INS systems, at their most precise, were used to guide bombers to distant targets around the globe, without any reference to external radio signals.  Due to the exotic nature of their high-precision electronic and mechanical instrumentation, INS systems were extremely expensive, and normally limited to military and commercial aircraft, and high-end business jets.



LORAN - Long-Range Navigation


   LORAN -- "Long-Range Navigation" -- was originally developed to guide ships and submarines at sea.  Using VLF (very low frequency) radio signals, which have extremely long range even with relatively little power, LORAN stations transmitted a complex varying range of signals that overlapped signals from other LORAN stations.  By knowing the geographic locations (latitude and longitude coordinates) of two or more LORAN stations, a LORAN reciever tuned to them could compute the (fairly precise) location of the aircraft.

  While not as useful over land as the other forms of navigation, LORAN's extraordinary range made it useful over water, and other vast, unpopulated areas.  With the development of more modern LORAN instruments, the system became popular even for light aircraft use over land.  Around the turn of the century, with the rise of GPS (see below) LORAN became largely obsolete, and was generally discontinued.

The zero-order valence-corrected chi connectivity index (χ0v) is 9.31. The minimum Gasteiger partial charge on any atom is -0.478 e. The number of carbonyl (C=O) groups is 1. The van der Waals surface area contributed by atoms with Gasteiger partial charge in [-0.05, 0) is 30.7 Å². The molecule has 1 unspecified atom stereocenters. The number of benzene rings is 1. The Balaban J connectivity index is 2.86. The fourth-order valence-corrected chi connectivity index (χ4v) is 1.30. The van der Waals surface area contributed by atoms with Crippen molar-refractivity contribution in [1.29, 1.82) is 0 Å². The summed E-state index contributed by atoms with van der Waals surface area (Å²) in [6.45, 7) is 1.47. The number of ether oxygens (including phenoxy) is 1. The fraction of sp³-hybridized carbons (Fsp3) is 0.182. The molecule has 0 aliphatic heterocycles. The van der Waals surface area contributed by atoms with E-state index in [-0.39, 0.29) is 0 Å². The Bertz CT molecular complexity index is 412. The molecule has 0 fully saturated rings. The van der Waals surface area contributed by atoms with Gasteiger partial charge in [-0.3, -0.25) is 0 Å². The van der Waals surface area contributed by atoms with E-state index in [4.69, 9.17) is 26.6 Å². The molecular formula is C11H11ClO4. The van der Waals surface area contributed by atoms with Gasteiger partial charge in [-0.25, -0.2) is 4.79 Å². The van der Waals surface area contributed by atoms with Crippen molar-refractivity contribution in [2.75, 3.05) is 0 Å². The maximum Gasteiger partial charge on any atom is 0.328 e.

The ideal cockpit instrument for navigation has always been a "moving map" that would always display the pilot's exact position on a map that moved as the aircraft moved.  In practice, this has been impractical until fairly recently, for a number of reasons.  But as early as the 1950s, moving map systems became a concept that grew into limited practical use by the 1980s.

   The first "moving maps" were just that:  small paper maps that physically moved on a set of rollers, on a panel in the cockpit.  Timed to the speed of the plane, and pre-oriented by the pilot along the route of flight, these primitive moving maps were, at first, somewhat unreliable in presenting the pilot's exact position. 

   Eventually, the technology evolved to TV screens showing recorded map images, which adjusted their display based on the aircraft's exact position and speed, as indicated by navigation signals from the other avionics.  The development of DME, RNAV, INS and LORAN made true precision moving-map systems possible and reliable. The rise of digital electronics with the "computer revolution" of the 1970s and 1980s made them far more practical and versatile.








·        Automatic & Precision Navigation:

o   HSI

o   Flight Director

o   FMS

o   GPS & WAAS


·        Aircraft/Ground Collision Avoidance:




·        Position & Identity Reporting

o   Mode C

o   Mode S

o   ADS-B


·        Integration & Display:

o   "glass cockpits"



Author Richard Harris is an FAA-certified aeronautics instructor who has developed and edited pilot training manuals and official operating manuals for a wide range of aircraft, from single-engine propeller aircraft to multi-engine business jets.  He is an FCC-certified radio technician and certified computer instructor, with occupational experience as an aircraft instrument technician.